Among iron-based superconductors, the layered iron chalcogenide Fe(Te1-xSex) is structurally the simplest and has attracted considerable attention. It has been speculated from bulk studies that nanoscale inhomogeneous superconductivity may inherently exist in this system. However, this has not been directly observed from nanoscale transport measurements. In this work, through simple micromechanical exfoliation and high-precision low-energy ion milling thinning, we prepared Fe-(Te0.5Se0.5) nanoflakes with various thicknesses and systematically studied the correlation between the thickness and superconducting phase transition. Our result revealed a systematic thickness-dependent evolution of superconducting transition. When the thickness of the Fe(Te0.5Se0.5) flake is reduced to less than the characteristic inhomogeneity length (around 12 nm), both the superconducting current path and the metallicity of the normal state in Fe(Te0.5Se0.5) atomic sheets are suppressed. This observation provides the first transport evidence for the nanoscale inhomogeneous nature of superconductivity in Fe(Te1-xSex).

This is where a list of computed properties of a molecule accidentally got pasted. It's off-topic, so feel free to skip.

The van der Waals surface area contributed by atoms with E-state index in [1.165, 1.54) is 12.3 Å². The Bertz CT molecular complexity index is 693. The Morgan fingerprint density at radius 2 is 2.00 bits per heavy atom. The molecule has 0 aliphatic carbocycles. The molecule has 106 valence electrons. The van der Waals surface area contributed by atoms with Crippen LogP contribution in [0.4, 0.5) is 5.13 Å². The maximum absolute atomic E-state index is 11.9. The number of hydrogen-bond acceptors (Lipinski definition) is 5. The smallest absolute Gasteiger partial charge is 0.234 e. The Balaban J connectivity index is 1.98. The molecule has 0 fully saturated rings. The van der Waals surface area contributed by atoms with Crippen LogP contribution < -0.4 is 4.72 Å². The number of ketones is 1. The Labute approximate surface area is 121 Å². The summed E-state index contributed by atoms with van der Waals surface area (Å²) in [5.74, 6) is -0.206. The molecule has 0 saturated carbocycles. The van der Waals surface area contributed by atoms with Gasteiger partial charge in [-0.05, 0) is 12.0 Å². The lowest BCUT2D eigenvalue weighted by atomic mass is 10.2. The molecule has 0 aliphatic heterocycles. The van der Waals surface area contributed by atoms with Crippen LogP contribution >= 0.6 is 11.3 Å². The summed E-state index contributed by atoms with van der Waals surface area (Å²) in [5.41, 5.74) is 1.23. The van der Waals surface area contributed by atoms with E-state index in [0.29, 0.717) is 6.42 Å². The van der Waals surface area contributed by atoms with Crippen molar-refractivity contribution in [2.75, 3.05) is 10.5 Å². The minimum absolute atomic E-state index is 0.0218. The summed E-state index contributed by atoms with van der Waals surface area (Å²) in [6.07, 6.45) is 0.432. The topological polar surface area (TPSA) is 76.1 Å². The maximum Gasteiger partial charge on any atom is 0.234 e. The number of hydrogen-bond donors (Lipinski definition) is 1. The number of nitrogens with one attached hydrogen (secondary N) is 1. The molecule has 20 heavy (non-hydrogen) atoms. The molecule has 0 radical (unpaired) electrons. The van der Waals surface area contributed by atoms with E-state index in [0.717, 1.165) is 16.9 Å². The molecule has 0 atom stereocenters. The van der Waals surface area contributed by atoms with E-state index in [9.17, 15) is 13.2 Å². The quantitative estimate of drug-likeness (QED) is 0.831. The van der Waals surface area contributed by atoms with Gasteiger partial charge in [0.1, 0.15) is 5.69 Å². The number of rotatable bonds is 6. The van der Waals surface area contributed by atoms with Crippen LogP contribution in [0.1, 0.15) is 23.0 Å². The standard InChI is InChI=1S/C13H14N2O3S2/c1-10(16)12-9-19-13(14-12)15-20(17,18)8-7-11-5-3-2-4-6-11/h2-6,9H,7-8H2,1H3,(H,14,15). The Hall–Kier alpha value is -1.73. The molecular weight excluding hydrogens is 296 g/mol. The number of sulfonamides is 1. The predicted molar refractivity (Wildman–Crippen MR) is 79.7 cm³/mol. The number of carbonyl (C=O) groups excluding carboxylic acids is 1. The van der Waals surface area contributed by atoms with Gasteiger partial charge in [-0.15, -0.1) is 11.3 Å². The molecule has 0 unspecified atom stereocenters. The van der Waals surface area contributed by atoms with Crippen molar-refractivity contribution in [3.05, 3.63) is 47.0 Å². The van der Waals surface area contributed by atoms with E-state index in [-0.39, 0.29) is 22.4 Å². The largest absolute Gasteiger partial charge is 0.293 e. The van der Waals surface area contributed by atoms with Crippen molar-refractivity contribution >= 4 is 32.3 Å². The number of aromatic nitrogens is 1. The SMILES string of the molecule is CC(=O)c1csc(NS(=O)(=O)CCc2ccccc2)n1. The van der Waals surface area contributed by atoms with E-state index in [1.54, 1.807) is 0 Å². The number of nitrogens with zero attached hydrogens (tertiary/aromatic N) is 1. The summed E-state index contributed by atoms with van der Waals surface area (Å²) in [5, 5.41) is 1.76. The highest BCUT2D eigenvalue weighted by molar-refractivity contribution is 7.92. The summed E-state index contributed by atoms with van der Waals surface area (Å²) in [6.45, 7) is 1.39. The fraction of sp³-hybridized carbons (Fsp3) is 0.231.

All Science Journal Classification (ASJC) codes
- Materials Science(all)
- Physics and Astronomy(all)